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Uptown, Edgewater, Rogers Park

Rogers Park Bar Hands Out Rainbow Flags In Response To Homophobic Graffiti Around Neighborhood

There are still a few flags left, according to the bar’s manager.

The same Rogers Park condo was targeted with hate speech graffiti twice this month.
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ROGERS PARK — In response to a spree of vandalism in Rogers Park including homophobic slurs, a bar in Rogers Park is passing out rainbow Pride flags.

R Public House, 1508 W. Jarvis Ave., ordered 100 Pride flags to pass out to neighbors. The bar began handing out flags on Monday. And while they still have some left, they are running low.

One condo with a rainbow flag in a window has had homophobic slurs spray painted on the side of the building twice in the last month. Other instances of political graffiti and homophobic slurs have been reported by multiple neighbors.

“We thought [the graffiti] was odd, because we are such a diverse neighborhood,” said Public House Manager Sandra Carter. “We thought, let’s everybody put up flags and support our neighbors.”

Credit: R Public House/Facebook
R Public House posted a flyer on Facebook earlier in the week alerting neighbors to the free flags.

Carter said the response from residents has been overwhelmingly positive. The bar is engaged politically, showing the presidential debates at the bar, and they are unapologetically oppose President Donald Trump.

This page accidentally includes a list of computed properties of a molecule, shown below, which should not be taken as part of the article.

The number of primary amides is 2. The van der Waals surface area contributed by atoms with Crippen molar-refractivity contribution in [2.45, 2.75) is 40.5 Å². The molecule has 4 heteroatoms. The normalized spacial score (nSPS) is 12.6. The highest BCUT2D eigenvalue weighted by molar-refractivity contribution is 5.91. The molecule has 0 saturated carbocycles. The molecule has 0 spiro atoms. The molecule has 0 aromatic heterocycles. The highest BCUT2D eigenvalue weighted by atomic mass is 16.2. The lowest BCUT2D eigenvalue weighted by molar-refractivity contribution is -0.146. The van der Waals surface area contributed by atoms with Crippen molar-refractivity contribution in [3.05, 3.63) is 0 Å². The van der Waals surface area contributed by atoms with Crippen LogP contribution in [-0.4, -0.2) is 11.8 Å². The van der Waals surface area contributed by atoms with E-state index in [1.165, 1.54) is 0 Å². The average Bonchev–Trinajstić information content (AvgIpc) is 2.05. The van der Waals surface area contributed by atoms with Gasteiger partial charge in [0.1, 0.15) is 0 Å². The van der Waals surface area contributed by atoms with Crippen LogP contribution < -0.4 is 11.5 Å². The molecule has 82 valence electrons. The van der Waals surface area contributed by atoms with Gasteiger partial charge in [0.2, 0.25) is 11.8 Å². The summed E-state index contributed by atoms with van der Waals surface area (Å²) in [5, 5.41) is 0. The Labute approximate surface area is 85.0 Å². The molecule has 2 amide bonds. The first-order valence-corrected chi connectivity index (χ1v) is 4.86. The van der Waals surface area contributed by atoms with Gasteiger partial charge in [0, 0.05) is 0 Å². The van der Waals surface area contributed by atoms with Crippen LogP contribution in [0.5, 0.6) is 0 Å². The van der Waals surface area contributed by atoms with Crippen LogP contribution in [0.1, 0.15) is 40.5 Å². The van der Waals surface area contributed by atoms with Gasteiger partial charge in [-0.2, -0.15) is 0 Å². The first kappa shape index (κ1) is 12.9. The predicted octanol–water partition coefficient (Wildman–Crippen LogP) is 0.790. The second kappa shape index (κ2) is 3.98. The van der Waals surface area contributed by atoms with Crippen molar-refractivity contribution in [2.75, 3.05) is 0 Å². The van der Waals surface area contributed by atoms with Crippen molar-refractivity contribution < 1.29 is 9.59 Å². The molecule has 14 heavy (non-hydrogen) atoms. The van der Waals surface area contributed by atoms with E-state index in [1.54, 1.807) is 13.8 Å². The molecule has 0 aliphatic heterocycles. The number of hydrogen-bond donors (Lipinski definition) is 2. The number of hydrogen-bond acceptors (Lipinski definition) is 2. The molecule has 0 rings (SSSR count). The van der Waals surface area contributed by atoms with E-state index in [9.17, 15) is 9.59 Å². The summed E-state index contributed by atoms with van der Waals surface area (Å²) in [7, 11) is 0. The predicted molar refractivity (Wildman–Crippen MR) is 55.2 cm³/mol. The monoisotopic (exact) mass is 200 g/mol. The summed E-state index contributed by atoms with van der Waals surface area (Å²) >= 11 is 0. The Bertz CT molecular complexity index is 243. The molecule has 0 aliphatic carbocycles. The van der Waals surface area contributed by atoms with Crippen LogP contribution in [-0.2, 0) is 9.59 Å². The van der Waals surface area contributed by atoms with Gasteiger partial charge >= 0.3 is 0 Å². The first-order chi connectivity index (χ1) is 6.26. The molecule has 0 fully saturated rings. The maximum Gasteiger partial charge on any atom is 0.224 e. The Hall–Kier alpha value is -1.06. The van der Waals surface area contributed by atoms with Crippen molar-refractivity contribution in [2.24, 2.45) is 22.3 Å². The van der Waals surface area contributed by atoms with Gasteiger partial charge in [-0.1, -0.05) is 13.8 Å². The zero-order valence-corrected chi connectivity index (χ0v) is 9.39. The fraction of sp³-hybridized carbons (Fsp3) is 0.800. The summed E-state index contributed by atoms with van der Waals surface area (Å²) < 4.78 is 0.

“We are very vocal in our anti-Trump and we don’t hide it,” Carter said.

The bar plans to serve impeachment-themed cocktails in response to the news that House leaders are pushing for an impeachment inquiry into Trump’s dealings with Ukraine.

But running a politically active bar does not come without challenges. Carter said R Public House has received negative reviews online from those who disagree with their politics. Some reviews came from accounts as far away as Texas, leading Carter to believe the reviewers never patronized the bar.

But Carter said it is important to her and the rest of the staff to stand up for what they believe in.

“We are a minority-owned business, and it is very important to us that nobody in our neighborhood feel threatened in any way,” she said.

When asked how neighbors can best respond to hateful vandalism, Carter said she thinks the Rogers Park residents are already doing a great job.

“We are a very supportive neighborhood and we all come together pretty well.”

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